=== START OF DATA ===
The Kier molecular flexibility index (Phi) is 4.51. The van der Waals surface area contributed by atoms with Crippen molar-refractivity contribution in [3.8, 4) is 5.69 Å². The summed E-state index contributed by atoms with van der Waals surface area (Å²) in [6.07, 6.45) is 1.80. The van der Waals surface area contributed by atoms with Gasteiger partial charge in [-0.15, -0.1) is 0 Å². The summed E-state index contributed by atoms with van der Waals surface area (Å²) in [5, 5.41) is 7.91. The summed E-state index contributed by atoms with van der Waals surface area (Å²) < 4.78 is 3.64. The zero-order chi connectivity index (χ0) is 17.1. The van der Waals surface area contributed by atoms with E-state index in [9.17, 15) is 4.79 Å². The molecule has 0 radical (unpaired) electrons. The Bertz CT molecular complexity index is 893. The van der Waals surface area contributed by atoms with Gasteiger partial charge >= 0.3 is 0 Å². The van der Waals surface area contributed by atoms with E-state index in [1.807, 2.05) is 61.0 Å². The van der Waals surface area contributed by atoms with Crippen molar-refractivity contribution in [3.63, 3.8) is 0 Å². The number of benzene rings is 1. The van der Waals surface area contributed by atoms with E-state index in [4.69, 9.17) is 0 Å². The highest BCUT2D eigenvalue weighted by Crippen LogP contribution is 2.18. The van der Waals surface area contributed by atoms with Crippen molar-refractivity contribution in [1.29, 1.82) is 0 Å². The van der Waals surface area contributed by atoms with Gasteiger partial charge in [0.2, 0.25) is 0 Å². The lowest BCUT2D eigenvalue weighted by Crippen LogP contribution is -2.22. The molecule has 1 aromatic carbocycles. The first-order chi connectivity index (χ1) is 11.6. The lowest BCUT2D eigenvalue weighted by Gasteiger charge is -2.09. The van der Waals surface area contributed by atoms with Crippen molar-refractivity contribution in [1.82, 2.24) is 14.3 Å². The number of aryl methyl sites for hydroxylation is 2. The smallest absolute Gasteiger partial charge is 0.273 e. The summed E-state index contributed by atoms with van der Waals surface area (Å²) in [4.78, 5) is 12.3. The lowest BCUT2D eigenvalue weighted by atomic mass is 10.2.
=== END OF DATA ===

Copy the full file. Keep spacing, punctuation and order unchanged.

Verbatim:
The Kier molecular flexibility index (Phi) is 4.51. The van der Waals surface area contributed by atoms with Crippen molar-refractivity contribution in [3.8, 4) is 5.69 Å². The summed E-state index contributed by atoms with van der Waals surface area (Å²) in [6.07, 6.45) is 1.80. The van der Waals surface area contributed by atoms with Gasteiger partial charge in [-0.15, -0.1) is 0 Å². The summed E-state index contributed by atoms with van der Waals surface area (Å²) in [5, 5.41) is 7.91. The summed E-state index contributed by atoms with van der Waals surface area (Å²) < 4.78 is 3.64. The zero-order chi connectivity index (χ0) is 17.1. The van der Waals surface area contributed by atoms with E-state index in [9.17, 15) is 4.79 Å². The molecule has 0 radical (unpaired) electrons. The Bertz CT molecular complexity index is 893. The van der Waals surface area contributed by atoms with Gasteiger partial charge >= 0.3 is 0 Å². The van der Waals surface area contributed by atoms with E-state index in [1.807, 2.05) is 61.0 Å². The van der Waals surface area contributed by atoms with Crippen molar-refractivity contribution in [3.63, 3.8) is 0 Å². The number of benzene rings is 1. The van der Waals surface area contributed by atoms with E-state index in [4.69, 9.17) is 0 Å². The highest BCUT2D eigenvalue weighted by Crippen LogP contribution is 2.18. The van der Waals surface area contributed by atoms with Crippen molar-refractivity contribution in [1.29, 1.82) is 0 Å². The van der Waals surface area contributed by atoms with Gasteiger partial charge in [0.2, 0.25) is 0 Å². The lowest BCUT2D eigenvalue weighted by Crippen LogP contribution is -2.22. The molecule has 1 aromatic carbocycles. The first-order chi connectivity index (χ1) is 11.6. The lowest BCUT2D eigenvalue weighted by Gasteiger charge is -2.09. The van der Waals surface area contributed by atoms with Crippen molar-refractivity contribution in [1.82, 2.24) is 14.3 Å². The number of aryl methyl sites for hydroxylation is 2. The smallest absolute Gasteiger partial charge is 0.273 e. The summed E-state index contributed by atoms with van der Waals surface area (Å²) in [4.78, 5) is 12.3. The lowest BCUT2D eigenvalue weighted by atomic mass is 10.2.